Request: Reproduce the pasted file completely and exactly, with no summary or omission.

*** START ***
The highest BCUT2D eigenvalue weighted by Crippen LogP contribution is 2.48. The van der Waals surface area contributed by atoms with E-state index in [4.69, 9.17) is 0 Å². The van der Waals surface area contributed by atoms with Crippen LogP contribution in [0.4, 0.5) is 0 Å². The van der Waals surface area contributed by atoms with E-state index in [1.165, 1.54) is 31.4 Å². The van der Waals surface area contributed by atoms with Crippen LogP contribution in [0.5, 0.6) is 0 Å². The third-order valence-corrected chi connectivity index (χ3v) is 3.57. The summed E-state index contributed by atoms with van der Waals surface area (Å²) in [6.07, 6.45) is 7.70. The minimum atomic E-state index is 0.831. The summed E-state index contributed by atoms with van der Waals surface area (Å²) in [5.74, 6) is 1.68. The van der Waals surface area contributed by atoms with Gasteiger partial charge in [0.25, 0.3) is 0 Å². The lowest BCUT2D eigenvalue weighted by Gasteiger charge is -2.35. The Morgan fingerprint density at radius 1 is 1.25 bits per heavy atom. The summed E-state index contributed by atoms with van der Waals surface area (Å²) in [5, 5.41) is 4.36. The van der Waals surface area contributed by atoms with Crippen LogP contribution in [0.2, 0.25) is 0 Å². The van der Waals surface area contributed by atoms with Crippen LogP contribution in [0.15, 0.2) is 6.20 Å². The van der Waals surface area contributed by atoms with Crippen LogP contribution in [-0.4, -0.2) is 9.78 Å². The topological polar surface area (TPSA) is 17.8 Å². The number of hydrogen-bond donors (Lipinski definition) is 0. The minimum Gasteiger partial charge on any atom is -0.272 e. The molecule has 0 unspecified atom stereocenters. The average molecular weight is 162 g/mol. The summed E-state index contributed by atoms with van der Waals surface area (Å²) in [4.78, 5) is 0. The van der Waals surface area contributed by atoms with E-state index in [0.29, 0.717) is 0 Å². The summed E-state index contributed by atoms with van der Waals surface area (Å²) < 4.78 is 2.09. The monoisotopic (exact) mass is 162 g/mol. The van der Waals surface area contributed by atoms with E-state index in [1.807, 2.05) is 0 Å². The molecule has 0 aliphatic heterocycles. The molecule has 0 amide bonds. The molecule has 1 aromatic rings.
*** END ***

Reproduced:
The highest BCUT2D eigenvalue weighted by Crippen LogP contribution is 2.48. The van der Waals surface area contributed by atoms with E-state index in [4.69, 9.17) is 0 Å². The van der Waals surface area contributed by atoms with Crippen LogP contribution in [0.4, 0.5) is 0 Å². The van der Waals surface area contributed by atoms with E-state index in [1.165, 1.54) is 31.4 Å². The van der Waals surface area contributed by atoms with Crippen LogP contribution in [0.5, 0.6) is 0 Å². The third-order valence-corrected chi connectivity index (χ3v) is 3.57. The summed E-state index contributed by atoms with van der Waals surface area (Å²) in [6.07, 6.45) is 7.70. The minimum atomic E-state index is 0.831. The summed E-state index contributed by atoms with van der Waals surface area (Å²) in [5.74, 6) is 1.68. The van der Waals surface area contributed by atoms with Gasteiger partial charge in [0.25, 0.3) is 0 Å². The lowest BCUT2D eigenvalue weighted by Gasteiger charge is -2.35. The Morgan fingerprint density at radius 1 is 1.25 bits per heavy atom. The summed E-state index contributed by atoms with van der Waals surface area (Å²) in [5, 5.41) is 4.36. The van der Waals surface area contributed by atoms with Crippen LogP contribution in [0.2, 0.25) is 0 Å². The van der Waals surface area contributed by atoms with Crippen LogP contribution in [0.15, 0.2) is 6.20 Å². The van der Waals surface area contributed by atoms with Crippen LogP contribution in [-0.4, -0.2) is 9.78 Å². The topological polar surface area (TPSA) is 17.8 Å². The number of hydrogen-bond donors (Lipinski definition) is 0. The minimum Gasteiger partial charge on any atom is -0.272 e. The molecule has 0 unspecified atom stereocenters. The average molecular weight is 162 g/mol. The summed E-state index contributed by atoms with van der Waals surface area (Å²) in [4.78, 5) is 0. The van der Waals surface area contributed by atoms with E-state index in [0.29, 0.717) is 0 Å². The summed E-state index contributed by atoms with van der Waals surface area (Å²) < 4.78 is 2.09. The monoisotopic (exact) mass is 162 g/mol. The van der Waals surface area contributed by atoms with E-state index in [1.807, 2.05) is 0 Å². The molecule has 0 aliphatic heterocycles. The molecule has 0 amide bonds. The molecule has 1 aromatic rings.